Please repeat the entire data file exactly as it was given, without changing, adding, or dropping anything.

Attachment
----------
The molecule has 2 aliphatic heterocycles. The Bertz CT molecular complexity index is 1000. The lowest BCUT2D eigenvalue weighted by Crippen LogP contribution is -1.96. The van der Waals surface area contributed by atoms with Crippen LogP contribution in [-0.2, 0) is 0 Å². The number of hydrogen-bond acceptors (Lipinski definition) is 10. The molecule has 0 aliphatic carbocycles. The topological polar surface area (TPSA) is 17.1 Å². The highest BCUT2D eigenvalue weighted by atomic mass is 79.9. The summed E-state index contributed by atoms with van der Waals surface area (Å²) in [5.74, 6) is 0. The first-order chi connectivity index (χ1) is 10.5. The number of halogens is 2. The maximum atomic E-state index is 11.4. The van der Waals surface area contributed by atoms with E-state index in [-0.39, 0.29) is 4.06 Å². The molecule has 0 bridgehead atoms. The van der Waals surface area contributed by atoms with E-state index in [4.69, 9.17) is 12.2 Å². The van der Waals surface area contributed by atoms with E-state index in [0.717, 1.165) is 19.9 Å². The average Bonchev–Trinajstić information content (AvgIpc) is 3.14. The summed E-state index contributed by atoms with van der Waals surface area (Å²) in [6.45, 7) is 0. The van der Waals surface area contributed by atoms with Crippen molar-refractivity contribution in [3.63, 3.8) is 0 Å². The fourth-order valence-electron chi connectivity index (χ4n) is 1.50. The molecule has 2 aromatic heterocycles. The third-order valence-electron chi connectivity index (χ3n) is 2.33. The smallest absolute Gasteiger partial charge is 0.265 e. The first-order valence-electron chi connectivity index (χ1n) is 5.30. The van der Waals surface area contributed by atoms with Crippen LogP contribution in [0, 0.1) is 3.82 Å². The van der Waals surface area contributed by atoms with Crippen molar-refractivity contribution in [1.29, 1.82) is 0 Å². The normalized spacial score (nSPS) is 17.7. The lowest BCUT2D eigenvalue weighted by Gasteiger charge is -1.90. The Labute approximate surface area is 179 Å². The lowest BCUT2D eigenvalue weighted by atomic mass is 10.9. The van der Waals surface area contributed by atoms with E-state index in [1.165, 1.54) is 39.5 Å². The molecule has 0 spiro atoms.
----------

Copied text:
The molecule has 2 aliphatic heterocycles. The Bertz CT molecular complexity index is 1000. The lowest BCUT2D eigenvalue weighted by Crippen LogP contribution is -1.96. The van der Waals surface area contributed by atoms with Crippen LogP contribution in [-0.2, 0) is 0 Å². The number of hydrogen-bond acceptors (Lipinski definition) is 10. The molecule has 0 aliphatic carbocycles. The topological polar surface area (TPSA) is 17.1 Å². The highest BCUT2D eigenvalue weighted by atomic mass is 79.9. The summed E-state index contributed by atoms with van der Waals surface area (Å²) in [5.74, 6) is 0. The first-order chi connectivity index (χ1) is 10.5. The number of halogens is 2. The maximum atomic E-state index is 11.4. The van der Waals surface area contributed by atoms with E-state index in [-0.39, 0.29) is 4.06 Å². The molecule has 0 bridgehead atoms. The van der Waals surface area contributed by atoms with E-state index in [4.69, 9.17) is 12.2 Å². The van der Waals surface area contributed by atoms with E-state index in [0.717, 1.165) is 19.9 Å². The average Bonchev–Trinajstić information content (AvgIpc) is 3.14. The summed E-state index contributed by atoms with van der Waals surface area (Å²) in [6.45, 7) is 0. The van der Waals surface area contributed by atoms with Crippen molar-refractivity contribution in [3.63, 3.8) is 0 Å². The fourth-order valence-electron chi connectivity index (χ4n) is 1.50. The molecule has 2 aromatic heterocycles. The third-order valence-electron chi connectivity index (χ3n) is 2.33. The smallest absolute Gasteiger partial charge is 0.265 e. The first-order valence-electron chi connectivity index (χ1n) is 5.30. The van der Waals surface area contributed by atoms with Crippen LogP contribution in [0, 0.1) is 3.82 Å². The van der Waals surface area contributed by atoms with Crippen molar-refractivity contribution in [1.29, 1.82) is 0 Å². The normalized spacial score (nSPS) is 17.7. The lowest BCUT2D eigenvalue weighted by Gasteiger charge is -1.90. The Labute approximate surface area is 179 Å². The lowest BCUT2D eigenvalue weighted by atomic mass is 10.9. The van der Waals surface area contributed by atoms with E-state index in [1.165, 1.54) is 39.5 Å². The molecule has 0 spiro atoms.